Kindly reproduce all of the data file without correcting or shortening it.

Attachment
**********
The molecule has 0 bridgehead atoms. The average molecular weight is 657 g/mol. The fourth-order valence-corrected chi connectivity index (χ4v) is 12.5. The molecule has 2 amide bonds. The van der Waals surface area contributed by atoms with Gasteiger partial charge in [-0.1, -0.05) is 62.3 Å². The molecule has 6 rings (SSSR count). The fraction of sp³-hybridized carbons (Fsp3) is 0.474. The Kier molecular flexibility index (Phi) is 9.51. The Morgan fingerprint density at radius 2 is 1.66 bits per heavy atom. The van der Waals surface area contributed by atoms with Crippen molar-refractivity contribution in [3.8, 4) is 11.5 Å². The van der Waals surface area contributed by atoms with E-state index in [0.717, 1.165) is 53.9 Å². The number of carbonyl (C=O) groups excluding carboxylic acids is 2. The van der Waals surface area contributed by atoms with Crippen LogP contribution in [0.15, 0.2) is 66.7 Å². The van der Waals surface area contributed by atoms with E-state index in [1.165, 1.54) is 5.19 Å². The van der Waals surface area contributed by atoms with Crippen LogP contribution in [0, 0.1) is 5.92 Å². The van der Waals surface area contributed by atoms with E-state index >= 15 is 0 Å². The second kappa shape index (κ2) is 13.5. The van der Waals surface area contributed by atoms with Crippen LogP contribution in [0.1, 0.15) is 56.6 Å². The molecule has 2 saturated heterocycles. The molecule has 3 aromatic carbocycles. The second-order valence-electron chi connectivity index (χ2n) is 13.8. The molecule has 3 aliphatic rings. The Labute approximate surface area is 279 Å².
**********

The molecule has 0 bridgehead atoms. The average molecular weight is 657 g/mol. The fourth-order valence-corrected chi connectivity index (χ4v) is 12.5. The molecule has 2 amide bonds. The van der Waals surface area contributed by atoms with Gasteiger partial charge in [-0.1, -0.05) is 62.3 Å². The molecule has 6 rings (SSSR count). The fraction of sp³-hybridized carbons (Fsp3) is 0.474. The Kier molecular flexibility index (Phi) is 9.51. The Morgan fingerprint density at radius 2 is 1.66 bits per heavy atom. The van der Waals surface area contributed by atoms with Crippen molar-refractivity contribution in [3.8, 4) is 11.5 Å². The van der Waals surface area contributed by atoms with E-state index in [0.717, 1.165) is 53.9 Å². The number of carbonyl (C=O) groups excluding carboxylic acids is 2. The van der Waals surface area contributed by atoms with Crippen LogP contribution in [0.15, 0.2) is 66.7 Å². The van der Waals surface area contributed by atoms with E-state index in [1.165, 1.54) is 5.19 Å². The van der Waals surface area contributed by atoms with Crippen LogP contribution in [0, 0.1) is 5.92 Å². The van der Waals surface area contributed by atoms with E-state index >= 15 is 0 Å². The second kappa shape index (κ2) is 13.5. The van der Waals surface area contributed by atoms with Crippen LogP contribution in [0.1, 0.15) is 56.6 Å². The molecule has 2 saturated heterocycles. The molecule has 3 aromatic carbocycles. The second-order valence-electron chi connectivity index (χ2n) is 13.8. The molecule has 3 aliphatic rings. The Labute approximate surface area is 279 Å².